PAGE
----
We’ll make our landfall at Block Island tomorrow sometime, and be moored in Newport shortly thereafter, a full day ahead of schedule. Truant feels like a motor yacht on the inside, and I’ve come to treat it like one on the outside. This boat would need a gale to really get moving, and even still, the complex hydraulic transmission on the big John Deer diesel requires that it remain running at all times, so we wouldn’t really be sailing anyway. I resigned myself to this fact, and have treated the boat like a motorsailor since we left Cape May. Though the sails were pulling hard yesterday morning, the minute we dropped below seven knots I throttled up the big engine, and it’s been pulling even harder ever since. The constant whine heard from our cabin back aft actually helps me sleep, and I’ll be grateful for the extra day during the long drive home on Sunday, and ultimately my return to work on Monday (though it’s admittedly a wonderful feeling knowing that technically, as I write this, I am at work).
Not long ago Mia popped her head up from our cabin down below. I didn’t see her in the dark, and didn’t hear her for the noise of the engine and she scared the daylights out of me. She was sleepwalking again (she did this on the Corbin when my parents were on watch, “just checking,” on what, only she knows). I told her to go back to sleep and she did, only very confused when she woke and realized she wasn’t in her bunk. What goes on in that brain of hers I’d like to know sometimes.
My motivation is leaving me for the time being. There are two ships on the horizon, one off the starboad bow and the other astern, so I’ll have to pay a bit sharper attention in these last hours before the sunrise. I’ll return now to that book about pirates that I found on Ted’s shelf. Perhaps more later.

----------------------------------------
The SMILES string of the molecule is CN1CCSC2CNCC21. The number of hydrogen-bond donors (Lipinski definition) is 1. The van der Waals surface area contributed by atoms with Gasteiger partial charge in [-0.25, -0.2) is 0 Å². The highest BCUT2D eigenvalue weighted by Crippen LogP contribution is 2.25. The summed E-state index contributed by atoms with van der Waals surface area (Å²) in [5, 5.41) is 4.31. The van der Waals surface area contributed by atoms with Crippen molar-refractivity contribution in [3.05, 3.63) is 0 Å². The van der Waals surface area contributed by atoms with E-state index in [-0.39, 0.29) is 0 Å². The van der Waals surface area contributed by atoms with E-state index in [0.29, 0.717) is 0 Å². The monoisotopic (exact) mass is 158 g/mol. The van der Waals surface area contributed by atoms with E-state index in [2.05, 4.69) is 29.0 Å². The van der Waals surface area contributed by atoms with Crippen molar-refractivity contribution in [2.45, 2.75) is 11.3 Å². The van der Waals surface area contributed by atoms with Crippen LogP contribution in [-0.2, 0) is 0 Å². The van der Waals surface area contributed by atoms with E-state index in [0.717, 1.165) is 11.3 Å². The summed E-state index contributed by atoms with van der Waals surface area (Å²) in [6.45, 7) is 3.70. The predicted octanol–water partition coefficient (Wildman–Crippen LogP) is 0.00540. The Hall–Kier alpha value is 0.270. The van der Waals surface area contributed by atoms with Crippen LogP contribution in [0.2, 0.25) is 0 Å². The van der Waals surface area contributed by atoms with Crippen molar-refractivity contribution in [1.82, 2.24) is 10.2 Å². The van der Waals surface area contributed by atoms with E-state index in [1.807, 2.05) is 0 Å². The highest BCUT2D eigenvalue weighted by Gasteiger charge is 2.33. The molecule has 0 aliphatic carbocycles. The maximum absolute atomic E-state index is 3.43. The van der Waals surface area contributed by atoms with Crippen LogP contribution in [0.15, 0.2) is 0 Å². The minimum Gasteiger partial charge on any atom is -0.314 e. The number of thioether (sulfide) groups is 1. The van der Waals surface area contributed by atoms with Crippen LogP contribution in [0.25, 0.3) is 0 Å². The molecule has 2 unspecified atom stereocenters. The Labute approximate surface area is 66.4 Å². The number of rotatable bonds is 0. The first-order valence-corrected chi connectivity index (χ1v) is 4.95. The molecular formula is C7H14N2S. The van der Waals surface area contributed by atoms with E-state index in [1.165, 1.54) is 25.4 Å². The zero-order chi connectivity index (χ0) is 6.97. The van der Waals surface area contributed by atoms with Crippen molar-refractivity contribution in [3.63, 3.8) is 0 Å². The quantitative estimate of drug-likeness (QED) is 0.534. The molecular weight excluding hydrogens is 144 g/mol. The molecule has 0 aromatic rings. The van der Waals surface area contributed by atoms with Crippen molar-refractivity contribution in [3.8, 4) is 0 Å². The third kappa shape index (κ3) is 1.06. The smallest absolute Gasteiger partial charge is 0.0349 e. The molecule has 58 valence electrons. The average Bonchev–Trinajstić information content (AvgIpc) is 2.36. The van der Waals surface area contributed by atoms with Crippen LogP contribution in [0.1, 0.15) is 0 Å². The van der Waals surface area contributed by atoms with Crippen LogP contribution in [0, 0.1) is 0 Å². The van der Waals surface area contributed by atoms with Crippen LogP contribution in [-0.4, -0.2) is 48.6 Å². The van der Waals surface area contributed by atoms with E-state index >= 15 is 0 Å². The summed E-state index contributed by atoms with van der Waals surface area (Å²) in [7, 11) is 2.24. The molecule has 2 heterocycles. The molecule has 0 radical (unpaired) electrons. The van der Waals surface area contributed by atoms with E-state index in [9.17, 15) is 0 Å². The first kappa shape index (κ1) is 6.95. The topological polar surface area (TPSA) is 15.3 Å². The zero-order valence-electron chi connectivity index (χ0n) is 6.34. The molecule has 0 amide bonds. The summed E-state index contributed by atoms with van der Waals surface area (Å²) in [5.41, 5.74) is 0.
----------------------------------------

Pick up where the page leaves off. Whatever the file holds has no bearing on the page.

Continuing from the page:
Four Twenty-Three AM
My watch is almost over, but I think I’ll let Mia sleep a bit longer. The first light of the rising sun is just starting to creep into the Eastern horizon, blending the ocean and the sky into a singular, indistinguishable blue. It’s still flat calm, we’re still motoring. A fishing boat has been parelelling our course since I woke at one, and has finally passed us on our starboard side. I almost ran headlong into a weather buoy, only noticing it’s blinking yellow light after we’d already slid past; lucky for me.
The lights of land on Montauk have been visible for an hour or so, and we should see Block Island by early morning. This trip has been markedly faster than the last, which is both a good and bad thing. Good, because I need to get back home and back to work, yet bad because it’s essentially been a motorboating trip. I miss the peace and quiet we enjoyed while making five knots under spinnaker, staysail and mainsail on Sunrise. The motor helps me sleep, but not as deeply as the pure sound of water rushing along the hull of a sailing boat.